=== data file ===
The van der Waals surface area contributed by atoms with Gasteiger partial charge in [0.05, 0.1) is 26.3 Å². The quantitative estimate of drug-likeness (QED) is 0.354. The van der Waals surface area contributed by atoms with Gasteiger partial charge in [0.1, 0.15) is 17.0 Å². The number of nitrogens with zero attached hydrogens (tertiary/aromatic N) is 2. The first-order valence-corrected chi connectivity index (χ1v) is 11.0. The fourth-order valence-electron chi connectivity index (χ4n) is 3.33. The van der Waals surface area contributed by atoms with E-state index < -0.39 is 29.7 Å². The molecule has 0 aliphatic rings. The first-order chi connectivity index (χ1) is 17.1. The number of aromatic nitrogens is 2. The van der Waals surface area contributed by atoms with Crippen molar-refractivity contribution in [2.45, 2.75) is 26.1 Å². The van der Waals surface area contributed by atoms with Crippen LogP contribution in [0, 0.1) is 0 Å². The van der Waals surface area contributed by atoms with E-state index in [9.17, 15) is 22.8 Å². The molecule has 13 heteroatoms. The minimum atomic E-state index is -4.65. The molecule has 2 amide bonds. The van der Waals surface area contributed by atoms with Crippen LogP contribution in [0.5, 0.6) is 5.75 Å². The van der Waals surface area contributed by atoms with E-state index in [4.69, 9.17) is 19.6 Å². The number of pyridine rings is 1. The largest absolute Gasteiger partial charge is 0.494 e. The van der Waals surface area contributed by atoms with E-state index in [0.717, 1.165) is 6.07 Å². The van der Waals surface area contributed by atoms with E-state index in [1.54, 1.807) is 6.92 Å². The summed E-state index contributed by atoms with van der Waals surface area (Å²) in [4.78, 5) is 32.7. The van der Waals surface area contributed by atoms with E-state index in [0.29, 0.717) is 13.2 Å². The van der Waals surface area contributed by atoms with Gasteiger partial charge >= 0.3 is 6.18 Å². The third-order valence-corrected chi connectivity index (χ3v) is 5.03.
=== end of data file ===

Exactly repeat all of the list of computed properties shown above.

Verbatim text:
The van der Waals surface area contributed by atoms with Gasteiger partial charge in [0.05, 0.1) is 26.3 Å². The quantitative estimate of drug-likeness (QED) is 0.354. The van der Waals surface area contributed by atoms with Gasteiger partial charge in [0.1, 0.15) is 17.0 Å². The number of nitrogens with zero attached hydrogens (tertiary/aromatic N) is 2. The first-order valence-corrected chi connectivity index (χ1v) is 11.0. The fourth-order valence-electron chi connectivity index (χ4n) is 3.33. The van der Waals surface area contributed by atoms with E-state index < -0.39 is 29.7 Å². The molecule has 0 aliphatic rings. The first-order chi connectivity index (χ1) is 17.1. The number of aromatic nitrogens is 2. The van der Waals surface area contributed by atoms with Crippen molar-refractivity contribution in [2.45, 2.75) is 26.1 Å². The van der Waals surface area contributed by atoms with Crippen LogP contribution in [0, 0.1) is 0 Å². The van der Waals surface area contributed by atoms with E-state index in [9.17, 15) is 22.8 Å². The molecule has 13 heteroatoms. The minimum atomic E-state index is -4.65. The molecule has 2 amide bonds. The van der Waals surface area contributed by atoms with Crippen LogP contribution in [0.5, 0.6) is 5.75 Å². The van der Waals surface area contributed by atoms with E-state index in [4.69, 9.17) is 19.6 Å². The number of pyridine rings is 1. The largest absolute Gasteiger partial charge is 0.494 e. The van der Waals surface area contributed by atoms with E-state index in [0.717, 1.165) is 6.07 Å². The van der Waals surface area contributed by atoms with E-state index in [1.54, 1.807) is 6.92 Å². The summed E-state index contributed by atoms with van der Waals surface area (Å²) in [4.78, 5) is 32.7. The van der Waals surface area contributed by atoms with E-state index in [0.29, 0.717) is 13.2 Å². The van der Waals surface area contributed by atoms with Gasteiger partial charge >= 0.3 is 6.18 Å². The third-order valence-corrected chi connectivity index (χ3v) is 5.03.